Posted by: APO | 9 January 2008

UN – DAILY PRESS BRIEFING

9 January 2008

DAILY PRESS BRIEFING BY THE OFFICE OF THE SPOKESPERSON FOR THE SECRETARY-GENERAL

 

The following is a near-verbatim transcript of today’s noon briefing by Michèle Montas, Spokesperson for the Secretary-General.

 

Good afternoon, all.

 

** Kenya

 

The UN is continuing its humanitarian response in Kenya following the recent violence and displacement there.  For its part, the UN country team in Kenya reports that, in a situation far more reminiscent of northern Uganda than Kenya, many people in different parts of the country, who are afraid of attack, are travelling to police stations at night to sleep.

 

Our guest today is Under-Secretary-General for Humanitarian Affairs and Emergency Relief Coordinator John Holmes.  He will brief you on what the UN is doing in Kenya to alleviate the current situation.  Mr. Holmes should be here in about 15 minutes.

 

**Security Council

 

The Security Council heard a briefing this morning from Jean-Marie Guéhenno, the Under-Secretary-General for Peacekeeping Operations, on the outstanding challenges and impediments the United Nations continues to face in its efforts to deploy the African Union-United Nations Hybrid Operation in Darfur, or UNAMID.  Council members are now in consultations on the same subject.

 

In his briefing, while noting a “modest momentum” created by the transfer of authority from the African Union Mission to UNAMID on December 31st, Mr. Guéhenno told the Council that war, with cross-border dimensions, is continuing.

 

He also reported that, five months after the adoption of resolution 1769 (2007), the United Nations does not yet have guarantees or agreements from the Sudanese Government on basic technical issues regarding the deployment of UNAMID.

 

At the same time, he said, the mission itself will not have the personnel or assets in place to implement its mandate for many months, even in the best-case scenario.  He noted that no offers for essential transportation and aviation assets have been made, including the 24 helicopters.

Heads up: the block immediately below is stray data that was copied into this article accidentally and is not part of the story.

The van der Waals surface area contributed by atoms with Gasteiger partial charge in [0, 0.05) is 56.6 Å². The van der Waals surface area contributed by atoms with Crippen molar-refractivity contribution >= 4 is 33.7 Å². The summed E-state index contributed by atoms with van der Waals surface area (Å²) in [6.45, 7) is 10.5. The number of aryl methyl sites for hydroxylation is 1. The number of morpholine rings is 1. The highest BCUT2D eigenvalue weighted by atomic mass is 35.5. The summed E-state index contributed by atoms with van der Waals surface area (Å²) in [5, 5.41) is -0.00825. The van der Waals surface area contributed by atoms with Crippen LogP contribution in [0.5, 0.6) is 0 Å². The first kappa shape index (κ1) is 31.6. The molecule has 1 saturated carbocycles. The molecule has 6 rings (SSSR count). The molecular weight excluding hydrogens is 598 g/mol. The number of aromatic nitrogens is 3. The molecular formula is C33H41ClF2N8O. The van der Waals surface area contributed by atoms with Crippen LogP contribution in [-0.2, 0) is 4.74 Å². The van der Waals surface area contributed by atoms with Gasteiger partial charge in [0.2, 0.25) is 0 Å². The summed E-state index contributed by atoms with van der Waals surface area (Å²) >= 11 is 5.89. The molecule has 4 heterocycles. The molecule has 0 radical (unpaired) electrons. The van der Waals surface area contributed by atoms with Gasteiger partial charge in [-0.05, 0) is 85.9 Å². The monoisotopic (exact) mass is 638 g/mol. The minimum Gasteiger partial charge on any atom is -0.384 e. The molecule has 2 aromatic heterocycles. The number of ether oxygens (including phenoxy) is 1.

He described as “grave” the deteriorating security situation in Darfur.  The escalation of violence in West Darfur presents a fundamental challenge to UNAMID, which, he said, is a peacekeeping force not designed to deploy or function in a war zone.

 

Reporting on the attack on the UNAMID supply convoy earlier this week, Mr. Guéhenno said that, after the attack, the area commander for the Sudanese Armed Forces had confirmed that it was a Sudanese Armed Forces unit that had fired on the convoy.

 

Mr. Guéhenno will be going to the stakeout following his participation in the consultations.  Of course, we will announce when he will be at the stakeout.

 

** Western Sahara

 

The latest round of UN-brokered talks on Western Sahara is scheduled to wrap up this afternoon in Manhasset, New York.

 

The Personal Envoy of the Secretary-General, Peter van Walsum, who has been mediating the discussions, is expected to issue a wrap-up communiqué.  We will make that available to you once we receive it.

 

** Democratic Republic of the Congo

 

The plenary session of the Kivu Conference on Peace, Security and Development began earlier today in Goma, in the north-eastern Democratic Republic of the Congo.  The Conference is now expected to last until 17 January.  Delegates will take up four main topics, according to the UN Mission in the DRC (MONUC). These include the stakes and challenges for peace, security, development and humanitarian concerns.

 

The Mission has been supporting preparations for the Conference and has a team on the ground, providing substantive information and technical advice.  MONUC is also assisting the Government with logistical and security support.

 

** C ôte d’Ivoire

 

The Secretary-General’s latest report on Côte d’Ivoire is out as a document today.  In it, he says that security conditions have improved and efforts to implement the Ouagadougou Peace Agreement have led to a positive political environment.  But these are fragile gains, because the Integrated Army Command Centre remains mired in operational difficulties and the disarmament of militias has been slow.

 

The State administration is redeploying throughout the country and the identification of the population, though limited in its geographical scope, has proceeded without major incidents.  The UN Operation (UNOCI), meanwhile, has set up an election certification team and is developing benchmarks for the certification exercise.

 

In conclusion, the Secretary-General says that progress in the peace process should, in due course, lead to proposals for a gradual drawdown of the UN presence.  He recommends a 12-month extension of the UN Operation.


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